Jason says that AOL is opening up AIM to third party developers. This is pretty cool, and is a strange coincidence, because I had an idea for an AIMBot yesterday.
Wouldn’t it be cool if you could build your own bot, which would be relevant to your audience, and let them add it to their buddy list?
For example, if I did a WWdNBot, you could talk to it like an old irc bot, by asking it FAQs, or askng it if I had any appearances coming up, or when the next book would be released, or something like that. I could also use it to automatically tell you when I updated my blog, with a link to the entry.
Or how about a FarkBot, which tells you when a new headline hits the main page (with a link) and would tell you about Fark cliches?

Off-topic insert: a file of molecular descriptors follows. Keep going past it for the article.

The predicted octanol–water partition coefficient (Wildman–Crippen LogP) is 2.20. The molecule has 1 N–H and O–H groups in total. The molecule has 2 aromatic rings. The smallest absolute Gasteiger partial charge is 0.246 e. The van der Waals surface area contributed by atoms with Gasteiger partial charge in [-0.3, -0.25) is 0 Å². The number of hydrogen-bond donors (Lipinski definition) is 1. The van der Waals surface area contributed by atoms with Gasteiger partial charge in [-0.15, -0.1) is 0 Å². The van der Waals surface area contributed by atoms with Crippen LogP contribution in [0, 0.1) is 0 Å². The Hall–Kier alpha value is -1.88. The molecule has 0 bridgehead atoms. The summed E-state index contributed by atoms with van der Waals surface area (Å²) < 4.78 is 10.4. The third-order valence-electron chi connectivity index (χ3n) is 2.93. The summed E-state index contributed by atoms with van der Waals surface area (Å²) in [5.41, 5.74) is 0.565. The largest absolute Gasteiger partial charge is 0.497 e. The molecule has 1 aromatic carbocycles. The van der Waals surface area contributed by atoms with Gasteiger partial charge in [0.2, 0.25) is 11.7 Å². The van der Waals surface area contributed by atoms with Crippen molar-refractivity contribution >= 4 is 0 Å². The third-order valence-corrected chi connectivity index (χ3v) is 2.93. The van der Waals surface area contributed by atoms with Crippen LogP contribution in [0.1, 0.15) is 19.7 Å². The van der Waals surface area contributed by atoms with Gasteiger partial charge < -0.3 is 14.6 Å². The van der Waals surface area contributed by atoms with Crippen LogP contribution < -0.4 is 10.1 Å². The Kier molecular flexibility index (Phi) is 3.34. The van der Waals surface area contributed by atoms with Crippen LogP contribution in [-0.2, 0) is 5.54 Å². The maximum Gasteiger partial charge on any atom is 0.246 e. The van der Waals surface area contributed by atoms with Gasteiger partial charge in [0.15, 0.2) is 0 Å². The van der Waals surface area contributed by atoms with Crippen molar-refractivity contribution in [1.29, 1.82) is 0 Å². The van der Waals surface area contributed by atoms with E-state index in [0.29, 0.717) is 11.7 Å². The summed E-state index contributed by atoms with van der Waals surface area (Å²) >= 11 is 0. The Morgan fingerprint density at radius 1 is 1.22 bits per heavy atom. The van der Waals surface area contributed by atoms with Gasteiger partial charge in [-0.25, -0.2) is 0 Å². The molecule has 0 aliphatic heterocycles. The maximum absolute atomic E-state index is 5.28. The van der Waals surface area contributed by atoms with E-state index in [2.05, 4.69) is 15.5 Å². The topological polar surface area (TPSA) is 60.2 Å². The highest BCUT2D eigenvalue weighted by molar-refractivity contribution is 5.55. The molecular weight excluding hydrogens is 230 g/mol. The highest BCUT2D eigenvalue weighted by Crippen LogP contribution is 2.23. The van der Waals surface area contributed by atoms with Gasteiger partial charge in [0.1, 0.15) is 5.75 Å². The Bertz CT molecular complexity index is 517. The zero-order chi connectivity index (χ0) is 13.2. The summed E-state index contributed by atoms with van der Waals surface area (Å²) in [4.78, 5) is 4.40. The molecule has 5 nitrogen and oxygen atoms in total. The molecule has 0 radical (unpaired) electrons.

Or a SuicidegirlsBot which would tell you when a friend’s journal was updated, a new item was on the newswire, or your favorite girl had released a new photoset?
I know that most of this is just another way of using RSS feed-style information, but doesn’t the interactivity and immediacy of an instant message seem cool?
As I understand it, if you want to hook into the AIM API, you have to cough up a significant fee to AOL, so I don’t see rampant ‘bot development happening any time soon, but if AOL decided to dump the fees (maybe they could add a line after the message that says, "brought to you by [sponsor]" if they wanted to make up for lost fees, and sell the adspace) and a company like blogger or sixapart incorporated some easy to use code for their customers (add "wake up the bot" to "send trackbacks" or whatever), we could have an entirely new — and very cool — method of communicating with each other.
Okay, people who are more tech-savvy than me: tear this idea apart.